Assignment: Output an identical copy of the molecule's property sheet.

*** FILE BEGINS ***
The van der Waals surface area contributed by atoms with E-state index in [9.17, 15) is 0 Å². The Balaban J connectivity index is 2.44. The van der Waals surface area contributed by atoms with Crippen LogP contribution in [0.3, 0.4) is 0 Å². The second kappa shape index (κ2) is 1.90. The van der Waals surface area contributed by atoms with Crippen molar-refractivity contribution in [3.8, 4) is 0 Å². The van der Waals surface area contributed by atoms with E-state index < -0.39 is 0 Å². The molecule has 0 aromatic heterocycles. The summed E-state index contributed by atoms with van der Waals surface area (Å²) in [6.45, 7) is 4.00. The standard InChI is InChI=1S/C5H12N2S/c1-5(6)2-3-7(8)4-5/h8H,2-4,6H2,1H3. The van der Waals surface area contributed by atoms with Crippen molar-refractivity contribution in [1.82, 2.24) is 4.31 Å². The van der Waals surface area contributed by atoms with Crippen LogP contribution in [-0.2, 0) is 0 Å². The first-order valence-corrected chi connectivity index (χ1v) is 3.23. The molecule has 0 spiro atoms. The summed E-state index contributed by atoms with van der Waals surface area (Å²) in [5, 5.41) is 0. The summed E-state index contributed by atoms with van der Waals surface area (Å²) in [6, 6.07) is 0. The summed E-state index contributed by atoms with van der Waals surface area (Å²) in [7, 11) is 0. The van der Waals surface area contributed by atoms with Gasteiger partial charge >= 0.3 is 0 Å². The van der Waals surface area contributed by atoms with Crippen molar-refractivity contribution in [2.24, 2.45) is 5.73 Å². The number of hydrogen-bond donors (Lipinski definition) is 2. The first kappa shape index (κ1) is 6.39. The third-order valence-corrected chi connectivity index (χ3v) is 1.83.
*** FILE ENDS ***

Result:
The van der Waals surface area contributed by atoms with E-state index in [9.17, 15) is 0 Å². The Balaban J connectivity index is 2.44. The van der Waals surface area contributed by atoms with Crippen LogP contribution in [0.3, 0.4) is 0 Å². The second kappa shape index (κ2) is 1.90. The van der Waals surface area contributed by atoms with Crippen molar-refractivity contribution in [3.8, 4) is 0 Å². The van der Waals surface area contributed by atoms with E-state index < -0.39 is 0 Å². The molecule has 0 aromatic heterocycles. The summed E-state index contributed by atoms with van der Waals surface area (Å²) in [6.45, 7) is 4.00. The standard InChI is InChI=1S/C5H12N2S/c1-5(6)2-3-7(8)4-5/h8H,2-4,6H2,1H3. The van der Waals surface area contributed by atoms with Crippen molar-refractivity contribution in [1.82, 2.24) is 4.31 Å². The van der Waals surface area contributed by atoms with Crippen LogP contribution in [-0.2, 0) is 0 Å². The first-order valence-corrected chi connectivity index (χ1v) is 3.23. The molecule has 0 spiro atoms. The summed E-state index contributed by atoms with van der Waals surface area (Å²) in [5, 5.41) is 0. The summed E-state index contributed by atoms with van der Waals surface area (Å²) in [6, 6.07) is 0. The summed E-state index contributed by atoms with van der Waals surface area (Å²) in [7, 11) is 0. The van der Waals surface area contributed by atoms with Gasteiger partial charge >= 0.3 is 0 Å². The van der Waals surface area contributed by atoms with Crippen molar-refractivity contribution in [2.24, 2.45) is 5.73 Å². The number of hydrogen-bond donors (Lipinski definition) is 2. The first kappa shape index (κ1) is 6.39. The third-order valence-corrected chi connectivity index (χ3v) is 1.83.